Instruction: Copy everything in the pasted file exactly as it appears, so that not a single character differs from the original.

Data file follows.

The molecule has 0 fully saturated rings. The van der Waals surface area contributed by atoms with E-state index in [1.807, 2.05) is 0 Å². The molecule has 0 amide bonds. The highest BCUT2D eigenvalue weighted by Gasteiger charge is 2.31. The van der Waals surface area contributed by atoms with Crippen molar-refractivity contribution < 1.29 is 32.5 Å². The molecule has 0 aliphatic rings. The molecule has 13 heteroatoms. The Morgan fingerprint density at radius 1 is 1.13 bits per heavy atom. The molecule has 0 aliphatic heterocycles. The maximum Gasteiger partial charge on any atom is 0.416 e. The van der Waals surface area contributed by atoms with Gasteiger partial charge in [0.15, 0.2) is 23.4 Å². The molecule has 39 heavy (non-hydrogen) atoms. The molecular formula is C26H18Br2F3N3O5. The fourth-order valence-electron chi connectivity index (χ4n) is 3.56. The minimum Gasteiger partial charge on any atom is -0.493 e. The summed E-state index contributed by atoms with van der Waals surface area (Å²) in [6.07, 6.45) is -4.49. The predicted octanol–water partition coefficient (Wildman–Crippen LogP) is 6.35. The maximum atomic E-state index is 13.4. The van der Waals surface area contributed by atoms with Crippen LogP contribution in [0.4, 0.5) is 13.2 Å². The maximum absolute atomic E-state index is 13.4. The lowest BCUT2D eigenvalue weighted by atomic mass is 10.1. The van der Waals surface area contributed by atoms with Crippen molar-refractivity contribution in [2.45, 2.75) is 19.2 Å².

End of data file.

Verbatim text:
The molecule has 0 fully saturated rings. The van der Waals surface area contributed by atoms with E-state index in [1.807, 2.05) is 0 Å². The molecule has 0 amide bonds. The highest BCUT2D eigenvalue weighted by Gasteiger charge is 2.31. The van der Waals surface area contributed by atoms with Crippen molar-refractivity contribution < 1.29 is 32.5 Å². The molecule has 0 aliphatic rings. The molecule has 13 heteroatoms. The Morgan fingerprint density at radius 1 is 1.13 bits per heavy atom. The molecule has 0 aliphatic heterocycles. The maximum Gasteiger partial charge on any atom is 0.416 e. The van der Waals surface area contributed by atoms with Gasteiger partial charge in [0.15, 0.2) is 23.4 Å². The molecule has 39 heavy (non-hydrogen) atoms. The molecular formula is C26H18Br2F3N3O5. The fourth-order valence-electron chi connectivity index (χ4n) is 3.56. The minimum Gasteiger partial charge on any atom is -0.493 e. The summed E-state index contributed by atoms with van der Waals surface area (Å²) in [6.07, 6.45) is -4.49. The predicted octanol–water partition coefficient (Wildman–Crippen LogP) is 6.35. The maximum atomic E-state index is 13.4. The van der Waals surface area contributed by atoms with Crippen LogP contribution in [0.4, 0.5) is 13.2 Å². The maximum absolute atomic E-state index is 13.4. The lowest BCUT2D eigenvalue weighted by atomic mass is 10.1. The van der Waals surface area contributed by atoms with Crippen molar-refractivity contribution in [2.45, 2.75) is 19.2 Å².